First responders in conflict zones are wary of secondary terrorist attacks — another bombing or mass shooting that targets those racing to the scene.

Domestic terrorism has a second wave too, striking online with an arsenal of racism, damaging speculation and quite often, breathtaking ignorance.

That has been the virtual scene since Sunday’s killing of six Muslim men at a Quebec mosque. Terror experts say the polarization on Twitter and other social media platforms is a worrying trend as many terrorists — from foreign fighters who pledge allegiance to Daesh leader Abu Bakr al Baghdadi, to Norwegian mass murderer Anders Behring Breivik — began their violent path online.

Read the latest news on the Quebec mosque shooting

Hicham Tiflati, a senior research associate at Georgetown State University and Montreal resident who has studied groups like Daesh, also known as ISIS and ISIL, says he has seen a rise in far-right extremism online, especially in Facebook groups that have a closed membership.

“We’ve been paying a lot more attention to ISIS sympathizers or other violent Islamists, but somehow we’re not paying attention to the other side,” Tiflati said.

Tiflati said the “radicalization ladder” is almost identical for Islamic and far-right extremists, often starting online where the angry or frustrated seek out like-minded individuals and challenge opponents.

The problem is likely to get worse with one of the world’s most popular trolls now its most powerful man. U.S. President Donald Trump continues to dismiss outrage against his ban on refugees and immigrants from seven Muslim countries. On Monday he blamed an airline’s computer outage for the mass protests.

The outage was real, but passengers did not demonstrate.

Also on Monday, White House press secretary Sean Spicer said the Quebec shooting was “a reminder of why the president is taking steps to be proactive not reactive when Jasminbet it comes to our nation’s security” — essentially using the murders of Muslims as support for Trump’s Muslim ban.

Tiflati calls this type of rhetoric “co-radicalization,” as it emboldens both violent Islamists and Islamophobes. Racists and Islamophobes have found mainstream acceptance in Trump’s rise, which Daesh has exploited to support propaganda that says the West is at war with Islam.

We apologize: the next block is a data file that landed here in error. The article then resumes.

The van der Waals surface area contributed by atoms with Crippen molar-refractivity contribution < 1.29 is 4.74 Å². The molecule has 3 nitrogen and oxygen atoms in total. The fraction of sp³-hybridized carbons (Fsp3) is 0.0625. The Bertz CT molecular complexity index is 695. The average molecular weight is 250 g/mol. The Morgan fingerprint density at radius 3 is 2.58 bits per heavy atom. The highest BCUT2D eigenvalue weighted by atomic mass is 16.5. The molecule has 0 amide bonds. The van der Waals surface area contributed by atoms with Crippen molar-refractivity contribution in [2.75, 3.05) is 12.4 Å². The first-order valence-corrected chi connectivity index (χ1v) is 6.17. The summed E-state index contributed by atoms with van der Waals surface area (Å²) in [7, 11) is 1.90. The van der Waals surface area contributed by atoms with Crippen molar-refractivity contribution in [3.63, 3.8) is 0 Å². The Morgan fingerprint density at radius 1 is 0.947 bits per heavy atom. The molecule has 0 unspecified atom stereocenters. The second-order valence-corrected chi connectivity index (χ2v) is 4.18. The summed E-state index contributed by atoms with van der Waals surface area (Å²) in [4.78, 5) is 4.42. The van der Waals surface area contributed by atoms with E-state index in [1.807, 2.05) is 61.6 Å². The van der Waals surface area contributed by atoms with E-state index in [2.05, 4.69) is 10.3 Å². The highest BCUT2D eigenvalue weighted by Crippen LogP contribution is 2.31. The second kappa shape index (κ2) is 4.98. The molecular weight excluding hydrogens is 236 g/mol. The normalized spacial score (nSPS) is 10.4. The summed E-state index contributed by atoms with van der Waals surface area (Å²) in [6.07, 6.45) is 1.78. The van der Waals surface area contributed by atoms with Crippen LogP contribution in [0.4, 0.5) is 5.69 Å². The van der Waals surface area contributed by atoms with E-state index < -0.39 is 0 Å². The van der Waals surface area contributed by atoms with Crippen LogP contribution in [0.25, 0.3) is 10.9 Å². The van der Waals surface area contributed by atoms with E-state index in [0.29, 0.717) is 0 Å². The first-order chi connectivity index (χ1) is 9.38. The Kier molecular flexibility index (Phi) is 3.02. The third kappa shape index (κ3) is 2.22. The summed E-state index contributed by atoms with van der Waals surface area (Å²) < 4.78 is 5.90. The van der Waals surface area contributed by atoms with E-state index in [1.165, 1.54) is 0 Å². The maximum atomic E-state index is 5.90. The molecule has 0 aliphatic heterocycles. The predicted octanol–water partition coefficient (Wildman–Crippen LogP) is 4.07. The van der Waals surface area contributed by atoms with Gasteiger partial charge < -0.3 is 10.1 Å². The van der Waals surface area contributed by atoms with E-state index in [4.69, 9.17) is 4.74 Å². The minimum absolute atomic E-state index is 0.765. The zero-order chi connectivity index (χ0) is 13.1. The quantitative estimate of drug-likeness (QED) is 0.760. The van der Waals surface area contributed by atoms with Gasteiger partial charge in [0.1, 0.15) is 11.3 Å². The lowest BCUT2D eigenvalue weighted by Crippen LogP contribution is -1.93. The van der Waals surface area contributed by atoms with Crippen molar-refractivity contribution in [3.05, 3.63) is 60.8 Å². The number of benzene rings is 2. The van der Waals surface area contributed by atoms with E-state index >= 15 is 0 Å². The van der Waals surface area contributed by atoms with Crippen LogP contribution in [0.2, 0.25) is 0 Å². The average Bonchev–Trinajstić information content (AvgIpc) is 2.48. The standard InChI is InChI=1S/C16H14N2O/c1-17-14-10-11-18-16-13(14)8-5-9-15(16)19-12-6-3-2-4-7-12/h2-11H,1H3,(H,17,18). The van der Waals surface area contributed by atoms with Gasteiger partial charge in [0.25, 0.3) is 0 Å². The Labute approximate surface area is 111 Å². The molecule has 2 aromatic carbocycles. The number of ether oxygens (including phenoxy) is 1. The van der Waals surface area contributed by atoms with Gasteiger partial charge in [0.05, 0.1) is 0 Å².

It is too early to know what influence the Internet or far-right rhetoric had on Alexandre Bissonnette, the alleged shooter in Sunday’s massacre. There are likely to be other personal factors, as there often are when online hate leads others to murder in the name of Daesh.

Prime Minister Justin Trudeau called the shootings a “terrorist act,” but Bissonnette has been charged with murder and attempted murder, not terrorism offences. That may not change even if strong evidence arises the attack was politically motivated — the prospects for conviction on terror charges are likely to be lower than for murder, which calls for a life sentence anyway.

An archive of Bissonnette’s Facebook page — which was taken offline following the shooting — shows that he “liked” Trump, late Toronto mayor Rob Ford and French far-right leader Marine Le Pen. He also liked late NDP leader Jack Layton, actor Tom Hanks and Republican Senator John McCain — not to mention Doritos and the cartoon cat Garfield.

There are reports that 27-year-old Bissonnette was a far-right troll known to Montreal activists, often espousing misogynist, anti-immigrant and extreme French nationalist views. He called feminists “feminazi” online, La Presse reported.

The Quebec tragedy also raises concern about the prevalence of Islamophobia specific to Quebec — an issue that predates the Trump administration’s policies, or the rise of American white nationalist groups online.

The Parti Québécois’ 2013 charter of values, which sought to ban religious symbols such as the hijab for public employees, plunged the province into an identity crisis, sparked debates about nationalism and secularism and exposed an underbelly of intolerance.

Although there was considerable backlash and it was not implemented, a Quebec Human Rights Commission survey two years later found that 43 per cent of Quebecers believe we should be suspicious of those who openly express their religion. Nearly half said they were uncomfortable with women wearing a hijab.

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